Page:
Under this sun, hung this day so low and close,
you raise your hand to shade your eyes,
which are not suns or jewels but what they are:
brown-gold irises, pupils contracting:
the sun? or are you underwhelmed or angered
by what I’ve said or done? Might it be my
leg jiggling under this picnic bench or the angle
at which I look like your mother or that phrase
I used that reminds you of my ex, plucking
the fruit from the low hanging branch? I raise
my hand to better see. In your own created shade,
you say, again, it’s nothing, it’s not you; it’s me—and turn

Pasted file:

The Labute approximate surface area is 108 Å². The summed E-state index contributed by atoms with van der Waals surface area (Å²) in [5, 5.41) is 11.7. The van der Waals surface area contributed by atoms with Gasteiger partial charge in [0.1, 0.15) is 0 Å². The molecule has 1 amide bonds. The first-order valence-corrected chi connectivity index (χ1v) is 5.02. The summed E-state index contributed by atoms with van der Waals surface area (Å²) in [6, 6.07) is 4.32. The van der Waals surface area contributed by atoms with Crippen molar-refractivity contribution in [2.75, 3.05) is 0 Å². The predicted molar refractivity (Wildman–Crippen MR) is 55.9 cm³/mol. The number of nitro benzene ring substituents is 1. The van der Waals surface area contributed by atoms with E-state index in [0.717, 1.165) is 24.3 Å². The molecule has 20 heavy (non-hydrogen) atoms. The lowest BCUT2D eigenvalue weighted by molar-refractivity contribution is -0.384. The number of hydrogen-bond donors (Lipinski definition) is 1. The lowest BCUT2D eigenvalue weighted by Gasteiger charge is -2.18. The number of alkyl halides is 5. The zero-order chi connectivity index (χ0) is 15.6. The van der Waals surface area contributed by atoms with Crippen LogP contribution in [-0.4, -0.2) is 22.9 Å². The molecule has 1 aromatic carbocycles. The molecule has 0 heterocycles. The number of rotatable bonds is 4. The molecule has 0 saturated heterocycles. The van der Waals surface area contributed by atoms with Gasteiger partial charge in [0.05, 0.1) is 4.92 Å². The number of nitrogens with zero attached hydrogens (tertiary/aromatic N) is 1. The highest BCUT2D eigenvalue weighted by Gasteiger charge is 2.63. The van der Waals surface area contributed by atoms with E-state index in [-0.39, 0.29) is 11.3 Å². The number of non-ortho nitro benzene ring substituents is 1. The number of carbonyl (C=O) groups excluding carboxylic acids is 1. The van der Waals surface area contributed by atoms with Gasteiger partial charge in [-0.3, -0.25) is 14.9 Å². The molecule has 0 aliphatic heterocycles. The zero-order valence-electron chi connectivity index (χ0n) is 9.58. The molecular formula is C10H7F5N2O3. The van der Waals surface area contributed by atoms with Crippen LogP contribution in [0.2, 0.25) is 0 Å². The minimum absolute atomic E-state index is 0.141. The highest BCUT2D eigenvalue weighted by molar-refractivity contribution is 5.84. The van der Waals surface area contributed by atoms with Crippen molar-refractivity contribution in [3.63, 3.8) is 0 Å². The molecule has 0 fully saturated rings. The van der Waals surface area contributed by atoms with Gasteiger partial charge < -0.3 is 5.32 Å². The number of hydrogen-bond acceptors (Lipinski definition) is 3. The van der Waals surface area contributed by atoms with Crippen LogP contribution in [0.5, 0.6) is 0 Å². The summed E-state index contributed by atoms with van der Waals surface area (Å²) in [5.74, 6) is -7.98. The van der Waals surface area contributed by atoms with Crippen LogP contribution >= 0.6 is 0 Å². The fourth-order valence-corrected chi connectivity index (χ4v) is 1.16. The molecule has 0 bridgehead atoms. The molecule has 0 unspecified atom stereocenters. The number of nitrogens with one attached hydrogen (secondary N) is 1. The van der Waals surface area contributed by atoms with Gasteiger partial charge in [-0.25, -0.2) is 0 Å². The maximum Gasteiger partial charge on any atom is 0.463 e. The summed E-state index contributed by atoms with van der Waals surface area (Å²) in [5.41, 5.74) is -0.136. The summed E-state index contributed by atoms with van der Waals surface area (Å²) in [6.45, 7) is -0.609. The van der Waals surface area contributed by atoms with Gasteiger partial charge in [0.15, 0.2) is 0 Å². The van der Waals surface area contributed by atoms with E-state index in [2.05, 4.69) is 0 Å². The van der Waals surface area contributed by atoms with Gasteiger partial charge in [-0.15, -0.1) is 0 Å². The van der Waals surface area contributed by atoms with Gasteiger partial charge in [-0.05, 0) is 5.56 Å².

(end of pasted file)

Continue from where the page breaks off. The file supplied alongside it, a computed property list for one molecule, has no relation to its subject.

away, lifting your hand from my knee, to give me
your ear, which your genes have carved so delicately.
J.K. Daniels’s poems have appeared or are forthcoming in The Queer South (Sibling Rivalry Press, 2014); Best New Poets, 2011 (UVA Press, 2011); Beltway Poetry Quarterly; Calyx; ILK; New Orleans Review Online; and others. She holds an M.A. in Literature and an M.F.A. in Creative Writing-Poetry from George Mason University, where she edited So to Speak: a Feminist Journal of Literature and Art. She teaches at Northern Virginia Community College and reads for The Northern Virginia Review.